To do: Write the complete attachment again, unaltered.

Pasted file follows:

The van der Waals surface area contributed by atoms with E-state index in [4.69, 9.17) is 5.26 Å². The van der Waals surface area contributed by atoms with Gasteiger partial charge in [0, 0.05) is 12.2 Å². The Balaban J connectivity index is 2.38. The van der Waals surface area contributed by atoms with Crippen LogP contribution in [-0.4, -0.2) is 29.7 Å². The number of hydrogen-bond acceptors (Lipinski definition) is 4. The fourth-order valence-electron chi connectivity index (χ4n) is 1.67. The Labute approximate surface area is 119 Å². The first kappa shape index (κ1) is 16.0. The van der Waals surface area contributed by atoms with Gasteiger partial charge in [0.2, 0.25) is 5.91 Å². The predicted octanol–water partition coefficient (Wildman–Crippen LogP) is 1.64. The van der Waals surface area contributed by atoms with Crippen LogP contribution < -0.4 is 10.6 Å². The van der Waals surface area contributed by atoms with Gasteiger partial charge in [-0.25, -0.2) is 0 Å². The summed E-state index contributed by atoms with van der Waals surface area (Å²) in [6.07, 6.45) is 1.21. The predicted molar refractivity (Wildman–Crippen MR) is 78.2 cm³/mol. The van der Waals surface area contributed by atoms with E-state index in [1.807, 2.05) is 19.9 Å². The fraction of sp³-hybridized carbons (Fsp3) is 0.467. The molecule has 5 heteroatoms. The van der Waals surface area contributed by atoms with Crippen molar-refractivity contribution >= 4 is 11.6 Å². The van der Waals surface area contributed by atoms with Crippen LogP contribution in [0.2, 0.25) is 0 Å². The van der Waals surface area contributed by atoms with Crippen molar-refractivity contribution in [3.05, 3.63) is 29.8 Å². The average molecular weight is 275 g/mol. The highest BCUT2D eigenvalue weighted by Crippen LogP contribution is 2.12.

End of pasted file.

The van der Waals surface area contributed by atoms with E-state index in [4.69, 9.17) is 5.26 Å². The van der Waals surface area contributed by atoms with Gasteiger partial charge in [0, 0.05) is 12.2 Å². The Balaban J connectivity index is 2.38. The van der Waals surface area contributed by atoms with Crippen LogP contribution in [-0.4, -0.2) is 29.7 Å². The number of hydrogen-bond acceptors (Lipinski definition) is 4. The fourth-order valence-electron chi connectivity index (χ4n) is 1.67. The Labute approximate surface area is 119 Å². The first kappa shape index (κ1) is 16.0. The van der Waals surface area contributed by atoms with Gasteiger partial charge in [0.2, 0.25) is 5.91 Å². The predicted octanol–water partition coefficient (Wildman–Crippen LogP) is 1.64. The van der Waals surface area contributed by atoms with Crippen LogP contribution < -0.4 is 10.6 Å². The van der Waals surface area contributed by atoms with Gasteiger partial charge in [-0.25, -0.2) is 0 Å². The summed E-state index contributed by atoms with van der Waals surface area (Å²) in [6.07, 6.45) is 1.21. The predicted molar refractivity (Wildman–Crippen MR) is 78.2 cm³/mol. The van der Waals surface area contributed by atoms with E-state index in [1.807, 2.05) is 19.9 Å². The fraction of sp³-hybridized carbons (Fsp3) is 0.467. The molecule has 5 heteroatoms. The van der Waals surface area contributed by atoms with Crippen molar-refractivity contribution >= 4 is 11.6 Å². The van der Waals surface area contributed by atoms with Crippen LogP contribution in [0.2, 0.25) is 0 Å². The van der Waals surface area contributed by atoms with Crippen molar-refractivity contribution in [3.05, 3.63) is 29.8 Å². The average molecular weight is 275 g/mol. The highest BCUT2D eigenvalue weighted by Crippen LogP contribution is 2.12.